The source of conflict and stress is the need to control the situation. Accept that it will be different and imperfect, make rules, but be prepared to repeat them and explain them often, this is all new!

As for the workspace, sit within reasonable proximity of their play area so that they know you are there for them and inform them of the rules, such as the possibility of sitting near you for quiet and independent games or the need to put your hand on your arm to talk to you when you are on the phone.

Finally, to avoid your own frustration, schedule blocks of work of 1 to 2 hours maximum, depending on the age of the children, before taking a break during which you can interact with them or observe their activities.

Take the tally and if – through the requests, solving the spat and installing the craft materials – you manage to work 5 or 6 hours, it will be a very good day.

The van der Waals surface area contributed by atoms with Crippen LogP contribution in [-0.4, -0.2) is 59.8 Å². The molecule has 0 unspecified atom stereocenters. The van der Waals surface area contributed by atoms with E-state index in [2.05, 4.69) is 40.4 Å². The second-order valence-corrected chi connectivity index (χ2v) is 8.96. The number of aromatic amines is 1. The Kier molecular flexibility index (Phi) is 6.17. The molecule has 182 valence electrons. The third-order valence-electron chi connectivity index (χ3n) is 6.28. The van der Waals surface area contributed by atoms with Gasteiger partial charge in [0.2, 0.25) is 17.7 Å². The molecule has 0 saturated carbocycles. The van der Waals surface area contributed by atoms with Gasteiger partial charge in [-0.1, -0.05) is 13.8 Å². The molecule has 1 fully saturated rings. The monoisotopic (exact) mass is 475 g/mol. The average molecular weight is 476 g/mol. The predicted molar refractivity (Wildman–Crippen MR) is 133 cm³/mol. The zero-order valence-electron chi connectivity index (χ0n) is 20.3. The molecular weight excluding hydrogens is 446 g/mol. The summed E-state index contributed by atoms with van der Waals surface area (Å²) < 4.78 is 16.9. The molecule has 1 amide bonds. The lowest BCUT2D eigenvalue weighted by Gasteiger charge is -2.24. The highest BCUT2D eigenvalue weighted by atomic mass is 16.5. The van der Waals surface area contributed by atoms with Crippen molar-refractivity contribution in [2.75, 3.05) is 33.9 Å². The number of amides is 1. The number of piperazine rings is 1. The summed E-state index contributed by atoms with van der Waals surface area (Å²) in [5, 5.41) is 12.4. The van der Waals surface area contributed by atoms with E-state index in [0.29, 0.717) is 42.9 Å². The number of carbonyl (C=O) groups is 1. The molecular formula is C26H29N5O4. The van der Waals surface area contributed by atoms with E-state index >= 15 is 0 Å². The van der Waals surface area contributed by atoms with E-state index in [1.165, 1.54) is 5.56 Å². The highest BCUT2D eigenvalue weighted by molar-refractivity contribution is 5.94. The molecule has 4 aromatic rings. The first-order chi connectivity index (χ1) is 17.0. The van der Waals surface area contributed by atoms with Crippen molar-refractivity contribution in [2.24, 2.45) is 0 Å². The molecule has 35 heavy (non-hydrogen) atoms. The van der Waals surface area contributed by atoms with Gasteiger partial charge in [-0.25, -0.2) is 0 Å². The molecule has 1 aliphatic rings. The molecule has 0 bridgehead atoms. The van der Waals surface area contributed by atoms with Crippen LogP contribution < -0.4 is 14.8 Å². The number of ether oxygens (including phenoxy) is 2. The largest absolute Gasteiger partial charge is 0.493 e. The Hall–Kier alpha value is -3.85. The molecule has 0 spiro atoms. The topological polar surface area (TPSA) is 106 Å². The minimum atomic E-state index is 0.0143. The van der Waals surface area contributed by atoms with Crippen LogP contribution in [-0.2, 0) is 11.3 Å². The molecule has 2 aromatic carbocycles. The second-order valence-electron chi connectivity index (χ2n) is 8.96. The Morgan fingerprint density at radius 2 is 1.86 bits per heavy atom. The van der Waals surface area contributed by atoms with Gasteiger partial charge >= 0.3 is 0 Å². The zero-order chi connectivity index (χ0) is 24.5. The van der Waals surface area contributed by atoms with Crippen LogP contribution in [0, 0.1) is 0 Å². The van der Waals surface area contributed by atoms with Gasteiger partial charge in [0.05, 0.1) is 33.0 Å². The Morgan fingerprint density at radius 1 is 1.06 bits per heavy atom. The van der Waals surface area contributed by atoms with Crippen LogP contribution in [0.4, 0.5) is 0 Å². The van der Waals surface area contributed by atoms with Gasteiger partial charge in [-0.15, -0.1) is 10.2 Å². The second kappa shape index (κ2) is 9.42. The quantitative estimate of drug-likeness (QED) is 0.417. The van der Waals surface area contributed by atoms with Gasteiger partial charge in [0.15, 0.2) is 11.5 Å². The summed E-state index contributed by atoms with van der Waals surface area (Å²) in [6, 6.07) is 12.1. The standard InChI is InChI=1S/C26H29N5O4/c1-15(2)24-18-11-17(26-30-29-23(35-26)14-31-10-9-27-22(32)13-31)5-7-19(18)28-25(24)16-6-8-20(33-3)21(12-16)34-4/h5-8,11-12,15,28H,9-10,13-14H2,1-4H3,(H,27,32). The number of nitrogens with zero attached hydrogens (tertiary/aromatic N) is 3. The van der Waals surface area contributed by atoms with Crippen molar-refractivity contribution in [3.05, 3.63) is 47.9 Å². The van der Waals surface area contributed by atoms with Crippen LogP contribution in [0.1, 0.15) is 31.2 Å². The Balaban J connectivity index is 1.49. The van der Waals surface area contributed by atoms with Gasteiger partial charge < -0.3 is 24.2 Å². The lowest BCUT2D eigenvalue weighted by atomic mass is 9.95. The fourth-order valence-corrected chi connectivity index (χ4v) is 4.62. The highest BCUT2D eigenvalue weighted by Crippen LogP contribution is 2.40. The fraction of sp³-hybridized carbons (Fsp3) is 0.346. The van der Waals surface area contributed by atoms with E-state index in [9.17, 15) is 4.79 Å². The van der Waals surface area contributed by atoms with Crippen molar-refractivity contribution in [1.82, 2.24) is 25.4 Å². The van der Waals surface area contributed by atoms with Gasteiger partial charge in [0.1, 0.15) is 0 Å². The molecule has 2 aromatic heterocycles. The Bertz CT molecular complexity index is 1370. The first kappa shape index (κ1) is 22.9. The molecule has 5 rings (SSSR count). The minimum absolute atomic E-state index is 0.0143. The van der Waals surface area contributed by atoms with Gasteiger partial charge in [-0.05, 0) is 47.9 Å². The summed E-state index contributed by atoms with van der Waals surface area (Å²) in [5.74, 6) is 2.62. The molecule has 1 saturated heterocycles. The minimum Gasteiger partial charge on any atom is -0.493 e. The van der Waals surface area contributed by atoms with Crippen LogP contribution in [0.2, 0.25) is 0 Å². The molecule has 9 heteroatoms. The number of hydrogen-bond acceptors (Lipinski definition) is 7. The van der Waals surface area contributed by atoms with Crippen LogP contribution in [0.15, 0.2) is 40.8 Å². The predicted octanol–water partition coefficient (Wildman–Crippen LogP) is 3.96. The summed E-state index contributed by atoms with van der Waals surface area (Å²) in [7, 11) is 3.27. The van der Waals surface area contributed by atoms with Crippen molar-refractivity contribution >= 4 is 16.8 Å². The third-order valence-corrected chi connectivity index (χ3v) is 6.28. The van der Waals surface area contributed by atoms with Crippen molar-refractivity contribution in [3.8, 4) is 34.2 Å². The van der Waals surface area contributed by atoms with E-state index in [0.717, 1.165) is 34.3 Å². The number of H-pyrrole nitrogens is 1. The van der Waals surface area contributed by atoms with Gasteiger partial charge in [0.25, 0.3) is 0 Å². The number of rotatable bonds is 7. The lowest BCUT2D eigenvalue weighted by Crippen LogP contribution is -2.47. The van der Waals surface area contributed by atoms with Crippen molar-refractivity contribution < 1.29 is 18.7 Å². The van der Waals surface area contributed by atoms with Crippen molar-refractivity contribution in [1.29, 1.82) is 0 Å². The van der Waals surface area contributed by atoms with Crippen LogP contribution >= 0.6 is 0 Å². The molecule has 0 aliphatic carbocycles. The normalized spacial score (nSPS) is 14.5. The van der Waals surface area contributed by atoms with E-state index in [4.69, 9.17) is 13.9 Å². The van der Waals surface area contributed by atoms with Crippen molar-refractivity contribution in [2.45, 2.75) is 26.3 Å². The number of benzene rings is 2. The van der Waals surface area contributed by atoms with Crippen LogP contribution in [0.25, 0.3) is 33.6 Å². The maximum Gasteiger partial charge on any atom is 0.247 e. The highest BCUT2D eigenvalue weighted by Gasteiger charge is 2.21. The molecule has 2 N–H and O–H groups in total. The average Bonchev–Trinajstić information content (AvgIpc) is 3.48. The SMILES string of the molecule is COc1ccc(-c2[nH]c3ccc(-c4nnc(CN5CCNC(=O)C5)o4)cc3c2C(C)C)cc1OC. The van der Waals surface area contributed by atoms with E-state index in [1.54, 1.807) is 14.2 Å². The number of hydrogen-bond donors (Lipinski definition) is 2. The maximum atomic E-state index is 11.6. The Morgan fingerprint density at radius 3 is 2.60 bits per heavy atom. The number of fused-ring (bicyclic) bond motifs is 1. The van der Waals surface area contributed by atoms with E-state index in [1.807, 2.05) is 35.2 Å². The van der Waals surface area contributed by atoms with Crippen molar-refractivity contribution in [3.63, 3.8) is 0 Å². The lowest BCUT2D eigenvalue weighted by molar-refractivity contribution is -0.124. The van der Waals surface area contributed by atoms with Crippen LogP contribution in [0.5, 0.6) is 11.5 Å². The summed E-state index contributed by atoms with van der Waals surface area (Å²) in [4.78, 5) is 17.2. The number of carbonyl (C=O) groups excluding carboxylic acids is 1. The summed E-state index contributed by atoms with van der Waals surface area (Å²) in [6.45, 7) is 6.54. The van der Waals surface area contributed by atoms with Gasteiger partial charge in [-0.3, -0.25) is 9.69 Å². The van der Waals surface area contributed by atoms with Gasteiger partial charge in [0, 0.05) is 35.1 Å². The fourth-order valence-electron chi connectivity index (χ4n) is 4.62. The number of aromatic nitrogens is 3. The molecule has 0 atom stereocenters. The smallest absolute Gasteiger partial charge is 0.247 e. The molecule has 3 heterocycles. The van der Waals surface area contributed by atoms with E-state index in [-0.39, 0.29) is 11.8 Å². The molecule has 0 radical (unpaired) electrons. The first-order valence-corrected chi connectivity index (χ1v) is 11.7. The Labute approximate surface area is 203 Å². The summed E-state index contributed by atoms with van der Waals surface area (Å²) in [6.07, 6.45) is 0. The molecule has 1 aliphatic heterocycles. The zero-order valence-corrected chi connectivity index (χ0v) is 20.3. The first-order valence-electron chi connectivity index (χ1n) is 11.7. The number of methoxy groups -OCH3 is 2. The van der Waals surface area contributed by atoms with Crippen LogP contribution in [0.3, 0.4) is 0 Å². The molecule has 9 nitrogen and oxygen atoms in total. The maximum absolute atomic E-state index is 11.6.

Take it all with a grain of salt, limiting the pressure is key.
Take the opportunity to be together, quite simply.



  • 7:30 am-8am: play with the children
  • 8 am-10am: social web and work block 1 (2h)
  • 10 a.m .: snack break / children
  • 10:30 am – 11:30 am: work block 2 (1h)
  • 11.30am-1pm: family break / dinner
  • 1 p.m. to 3 p.m .: work block 3 (2 hours)
  • 3 pm-4pm: outside with the children
  • 4 pm-4:30pm: social web and emails (30 min)
  • 8 p.m.-9 p.m.: work block 3 (1 hour or more if needed)